• Important Executive Director Announcement from the NAWCC

    The NAWCC Board of Directors is pleased to announce that Mr. Rory McEvoy has been named Executive Director of the NAWCC. Rory is an internationally renowned horological scholar and comes to the NAWCC with strong credentials that solidly align with our education, fundraising, and membership growth objectives. He has a postgraduate degree in the conservation and restoration of antique clocks from West Dean College, and throughout his career, he has had the opportunity to handle some of the world’s most important horological artifacts, including longitude timekeepers by Harrison, Kendall, and Mudge.

    Rory formerly worked as Curator of Horology at the Royal Observatory, Greenwich, where his role included day-to-day management of research and digitization projects, writing, public speaking, conservation, convening conferences, exhibition work, and development of acquisition/disposal and collection care policies. In addition, he has worked as a horological specialist at Bonhams in London, where he cataloged and handled many rare timepieces and built important relationships with collectors, buyers, and sellers. Most recently, Rory has used his talents to share his love of horology at the university level by teaching horological theory, history, and the practical repair and making of clocks and watches at Birmingham City University.

    Rory is a British citizen and currently resides in the UK. Pre-COVID-19, Rory and his wife, Kaai, visited HQ in Columbia, Pennsylvania, where they met with staff, spent time in the Museum and Library & Research Center, and toured the area. Rory and Kaai will be relocating to the area as soon as the immigration challenges and travel restrictions due to COVID-19 permit.

    Some of you may already be familiar with Rory as he is also a well-known author and lecturer. His recent publications include the book Harrison Decoded: Towards a Perfect Pendulum Clock, which he edited with Jonathan Betts, and the article “George Graham and the Orrery” in the journal Nuncius.

    Until Rory’s relocation to the United States is complete, he will be working closely with an on-boarding team assembled by the NAWCC Board of Directors to introduce him to the opportunities and challenges before us and to ensure a smooth transition. Rory will be participating in strategic and financial planning immediately, which will allow him to hit the ground running when he arrives in Columbia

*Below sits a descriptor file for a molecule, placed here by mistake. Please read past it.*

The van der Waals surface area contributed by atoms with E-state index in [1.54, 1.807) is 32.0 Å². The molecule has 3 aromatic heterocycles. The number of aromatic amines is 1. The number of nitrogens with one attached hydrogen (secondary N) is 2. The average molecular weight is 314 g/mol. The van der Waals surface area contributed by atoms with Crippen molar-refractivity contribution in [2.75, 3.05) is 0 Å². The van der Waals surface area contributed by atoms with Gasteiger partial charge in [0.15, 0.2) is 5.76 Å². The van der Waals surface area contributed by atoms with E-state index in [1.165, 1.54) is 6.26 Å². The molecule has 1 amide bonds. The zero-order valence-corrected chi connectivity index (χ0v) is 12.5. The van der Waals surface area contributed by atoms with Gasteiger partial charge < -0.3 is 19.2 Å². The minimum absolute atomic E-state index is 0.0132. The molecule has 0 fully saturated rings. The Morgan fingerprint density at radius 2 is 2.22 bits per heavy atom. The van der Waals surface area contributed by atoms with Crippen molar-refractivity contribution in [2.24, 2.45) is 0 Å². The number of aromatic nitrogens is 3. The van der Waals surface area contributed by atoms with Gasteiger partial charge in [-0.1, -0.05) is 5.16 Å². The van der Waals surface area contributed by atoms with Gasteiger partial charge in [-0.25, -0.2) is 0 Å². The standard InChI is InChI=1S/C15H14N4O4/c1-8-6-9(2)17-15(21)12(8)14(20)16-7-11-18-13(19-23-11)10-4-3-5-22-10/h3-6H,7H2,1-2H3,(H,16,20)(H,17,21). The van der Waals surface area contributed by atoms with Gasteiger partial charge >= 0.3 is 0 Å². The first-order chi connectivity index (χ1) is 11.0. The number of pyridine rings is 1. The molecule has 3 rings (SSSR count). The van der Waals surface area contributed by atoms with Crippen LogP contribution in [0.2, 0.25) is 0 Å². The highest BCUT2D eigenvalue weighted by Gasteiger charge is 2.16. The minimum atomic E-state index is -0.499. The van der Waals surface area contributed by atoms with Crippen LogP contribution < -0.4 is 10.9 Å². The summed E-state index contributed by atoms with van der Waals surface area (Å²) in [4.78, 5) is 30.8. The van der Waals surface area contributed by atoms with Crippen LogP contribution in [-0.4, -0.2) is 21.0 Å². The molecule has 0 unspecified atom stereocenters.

You can read more about Rory McEvoy and this exciting announcement in the upcoming March/April issue of the Watch & Clock Bulletin.

    Please join the entire Board and staff in welcoming Rory to the NAWCC community.

Run to the warning too long?

Elliott Wolin

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Nov 18, 2019
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I had to repair some broken trundles on the strike side of my Kienzle T&S pendulum movement. After getting the top plate back on, and after I finished my happy dance, I noticed the run to the warning was sort of long. Usually I aim for a half revolution of the warning wheel from locked to warning, but this time I wasn't paying much attention (i.e. I forgot about it) and the run is more like 3/4 of a revolution. It seems to work fine.

Is there a problem here? Should I open the movement up and rotate the warning wheel 1/4 turn? (and then find some pivots slipped out and end up going through the whole process again...sigh...at least I'll get another chance at a happy dance when I eventually get the plate back on)
 

disciple_dan

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Hello, Elliott. Others may have more info but I believe as long as it doesn't lift a hammer early or interfere with the chime in any way it may be ok. If you're like me though you're probably fixing it right now while waiting on an answer. Good luck with it, Danny
 

Elliott Wolin

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Danny: Unlike you and most others, I'm so inept at lining all the pivots up and getting the top plate back on that I only open it up if I absolutely have to. :)

So if everyone agrees with you that all is well I'll just leave it.
 

disciple_dan

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What assembly method are you using? I find that by elevating the movement so that you're looking up from underneath and using a small backlight, one that doesn't shine in your eyes, each hole lights up and is easily seen. I even use a small pen flashlight for the ones that are harder to see. A hands-free light is much easier though.
 

Elliott Wolin